While “Terminator: Dark Fate” was billed as the must-see big-budget blockbuster in theaters this past weekend (interestingly, it ended up under-performing), it wasn’t the new movie that most caught my attention.

I saw a trailer for the historical biopic “Harriet” — about American icon and freedom fighter Harriet Tubman — before the Downton Abbey movie earlier this fall, and it was a trailer that immediately made me think “I have to see this movie.”

Biopics are not always my favorite film genre, because I believe it’s tricky to distill real-life events down to a two-hour movie. How much of what the film depicts should be true, and when it is okay to take a little artistic license for the sake of the film’s narrative? And at what point does changing these details for the sake of the film’s pacing make the movie dishonest?

Biopics can also end up feeling a little “by-the-numbers” (sometimes it feels like if you’ve seen one biopic, you’ve seen them all).

While the Rotten Tomatoes’ critics consensus states that “Harriet” is “undermined by its frustratingly formulaic approach,” I disagree with that statement. While most biopics follow a certain pattern, “Harriet” was packed with genuine emotion and heartbreak, with a stunning lead performance by Cynthia Erivo as Harriet.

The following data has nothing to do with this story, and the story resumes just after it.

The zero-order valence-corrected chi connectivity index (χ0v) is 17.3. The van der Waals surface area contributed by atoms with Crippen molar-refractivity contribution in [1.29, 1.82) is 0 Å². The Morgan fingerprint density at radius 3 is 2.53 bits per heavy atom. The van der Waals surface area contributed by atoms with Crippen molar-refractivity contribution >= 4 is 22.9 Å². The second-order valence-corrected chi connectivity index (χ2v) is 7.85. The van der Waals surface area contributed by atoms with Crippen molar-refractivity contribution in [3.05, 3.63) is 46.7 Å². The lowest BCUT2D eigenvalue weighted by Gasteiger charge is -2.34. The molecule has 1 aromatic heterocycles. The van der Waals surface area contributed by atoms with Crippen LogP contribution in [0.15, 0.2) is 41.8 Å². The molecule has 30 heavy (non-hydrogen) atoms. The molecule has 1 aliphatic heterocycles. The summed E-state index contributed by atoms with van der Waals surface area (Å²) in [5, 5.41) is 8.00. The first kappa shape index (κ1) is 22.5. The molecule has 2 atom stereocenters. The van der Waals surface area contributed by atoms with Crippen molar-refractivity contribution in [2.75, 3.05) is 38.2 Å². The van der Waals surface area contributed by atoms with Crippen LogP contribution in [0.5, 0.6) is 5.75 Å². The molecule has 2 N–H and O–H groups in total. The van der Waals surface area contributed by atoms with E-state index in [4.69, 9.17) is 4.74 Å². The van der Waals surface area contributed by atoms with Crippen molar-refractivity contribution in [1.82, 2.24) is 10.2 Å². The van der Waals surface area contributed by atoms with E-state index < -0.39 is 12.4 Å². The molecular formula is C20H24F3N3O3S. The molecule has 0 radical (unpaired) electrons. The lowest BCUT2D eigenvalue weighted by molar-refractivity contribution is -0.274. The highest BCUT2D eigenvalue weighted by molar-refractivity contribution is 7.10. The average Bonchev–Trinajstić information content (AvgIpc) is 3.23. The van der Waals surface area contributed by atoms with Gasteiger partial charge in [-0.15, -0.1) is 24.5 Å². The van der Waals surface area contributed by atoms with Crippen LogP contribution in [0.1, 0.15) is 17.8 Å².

Before the Civil War, Harriet was married to a free man but was herself a slave. She yearns for freedom, so that she and her husband can live as equals and have children who aren’t doomed to the same fate she was.

However, Harriet learns that the owners of the farm she is enslaved at are intending to sell her. Harriet vows that she will be free or die, and begins an extraordinary, perilous journey to freedom in the North.

Harriet could have easily stayed in Philadelphia in relative safety, but she was unwilling to leave her family and friends behind in the South.

She risks her freedom again and again and again to escort slaves to safety, letting no one tell her what she is and is not capable of.

I remember learning about Harriet Tubman in school history books, but one of the things I love most about film as an artistic medium is the power it has to bring stories to life in a very visceral way. This film does a great job helping you to see these events through Harriet’s eyes — her dreams, hopes, sorrows, and fears.

When Harriet is fleeing for her life in the woods, you feel as though you are running alongside her. I found myself whispering “Run, run, run!” in the theater as Harriet struggled to stay ahead of the men that had been sent to catch her.

Slavery is one of the ugliest chapters in America’s history, and films like “Harriet” are an important reminder of the horrors humankind is capable of. The Civil War may have ended more than 150 years ago, but racism is sadly still alive and well.

The legacy that Harriet Tubman leaves is one of freedom and hope, inspiring us to keep fighting the good fight. This is a powerful film about an extraordinary woman, and I highly recommend taking a trip to the theater to see it.